What do you do when the trust you place in a carrier is violated? You assume your producer's agreement is in place to protect you. Think again. When we send carriers a request for proposal, we are trusting them to act in good faith. Sadly, I found out not all are trustworthy.
I have been in the employee benefits business for more than 26 years. Everyone that knows me would say I know my stuff, am ethical and 100% trustworthy. I am a Life and Qualifying MDRT member with Court and Top of the Table qualifications.
To be violated by a carrier that I trusted was especially disturbing. My story should disturb you too, but may make you smarter and save you from the same fate.
I was the incumbent broker on a mid-market group with approximately 200 employees and growing. They got hammered on renewal and I did a complete market analysis. One carrier, I'll call them "Carrier X" (to be referred hereafter as CX) declined to quote (said they were not competitive) based on poor claim history. I went back to them on three occasions after the DTQ and asked them to reconsider and even release a quote on any plan design that might be competitive. They repeated they would not quote. I therefore had a renewal meeting with my client without quotes from CX.
A month later, my client met with a nationally recognized benefits consulting firm, provided them all the information needed along with additional claim history not available to me at the time I sent out my RFPs. This broker received a quote from CX, presented it, my client accepted it, notified me and formally applied to CX. I contacted my sales rep and the VP of Sales of CX and in a conference call asked how this could happen? The answer was, "Sorry, we screwed up."
I said that was not acceptable and wanted them to assign me a "house case." This way, I would earn my commission by servicing this new account. I was told they would look into that as solution and I never heard back from them.
I reviewed my producer's contract and according to that contract, filed a first level grievance. Shortly afterward, I received a letter from the associate chief counsel of CX who said, "The quote was so non-competitive that CX determined that any further quotes would not be competitive and declined to quote on any other product." He also stated that their decision to work with this nationally recognized broker was "entirely proper" and "appropriate" considering "updated claim information."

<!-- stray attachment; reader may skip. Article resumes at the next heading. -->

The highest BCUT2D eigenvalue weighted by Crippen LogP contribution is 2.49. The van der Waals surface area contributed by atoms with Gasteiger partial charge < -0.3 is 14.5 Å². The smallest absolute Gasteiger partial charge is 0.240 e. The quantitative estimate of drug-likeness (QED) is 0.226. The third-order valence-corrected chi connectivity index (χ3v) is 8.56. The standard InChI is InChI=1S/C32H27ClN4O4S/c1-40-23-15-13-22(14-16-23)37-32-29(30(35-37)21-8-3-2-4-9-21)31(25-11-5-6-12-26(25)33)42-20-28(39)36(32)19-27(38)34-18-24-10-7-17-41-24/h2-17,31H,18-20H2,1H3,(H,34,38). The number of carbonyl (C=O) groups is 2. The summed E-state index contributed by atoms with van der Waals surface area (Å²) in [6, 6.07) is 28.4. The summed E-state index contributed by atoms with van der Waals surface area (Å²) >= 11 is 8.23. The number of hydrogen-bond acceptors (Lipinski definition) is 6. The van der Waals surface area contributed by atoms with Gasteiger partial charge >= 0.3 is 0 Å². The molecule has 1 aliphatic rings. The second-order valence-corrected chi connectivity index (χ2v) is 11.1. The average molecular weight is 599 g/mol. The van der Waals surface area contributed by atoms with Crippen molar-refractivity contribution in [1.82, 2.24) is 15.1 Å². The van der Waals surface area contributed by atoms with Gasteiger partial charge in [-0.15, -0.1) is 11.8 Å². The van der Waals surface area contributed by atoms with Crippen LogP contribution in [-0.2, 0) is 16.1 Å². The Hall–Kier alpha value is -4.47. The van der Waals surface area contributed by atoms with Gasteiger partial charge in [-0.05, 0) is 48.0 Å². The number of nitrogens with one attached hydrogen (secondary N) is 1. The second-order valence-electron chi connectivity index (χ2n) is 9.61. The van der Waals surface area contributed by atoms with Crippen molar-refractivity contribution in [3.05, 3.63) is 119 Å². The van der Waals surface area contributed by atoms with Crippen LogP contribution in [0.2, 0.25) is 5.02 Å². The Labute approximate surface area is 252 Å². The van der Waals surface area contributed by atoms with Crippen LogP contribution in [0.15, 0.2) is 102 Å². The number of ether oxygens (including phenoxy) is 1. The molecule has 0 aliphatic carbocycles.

Anyone in our business would immediately think the additional claims information was very favorable, hence CX was able to release a quote. I was able to get a copy of the additional claims information and it was the worst period by far to date. So how could CX release a quote to this broker based on worse claim history and ultimately take over the business? My next course of action according to the producer's agreement was binding arbitration. I looked into the very cumbersome and lengthy process and felt this was a fraud situation.
So for the first time in my career, I took legal action and filed a complaint with my state's court. CX hired a very large law firm that filed a counter motion to move the complaint to a federal jurisdiction where there was a greater likelihood the motion was dismissed. Our motion sighted fraud. After months of legal fees, headaches and waiting, the federal judge ruled to dismiss the motion since there must be malicious intent to say it's "fraud" and we didn't sufficiently prove that. I lost a client, compensation, paid legal fees and my reputation was hurt.
How do we prevent this? The producer's agreement didn't protect me. If a carrier wants to favor a larger broker, I discovered there really is nothing we can do to prevent it. The best recourse is to boycott carriers that would break this vital ethical code. Without trust between broker and carrier, we have nothing.
Shame on you, CX. If you did it to me, you've done it to others. Word will get around.
Reach Gaelick, CLU, ChFC, of PSI Consultants at (201) 445-5013. This article originally appeared in Insurance Advocate; insurance-advocate.com.
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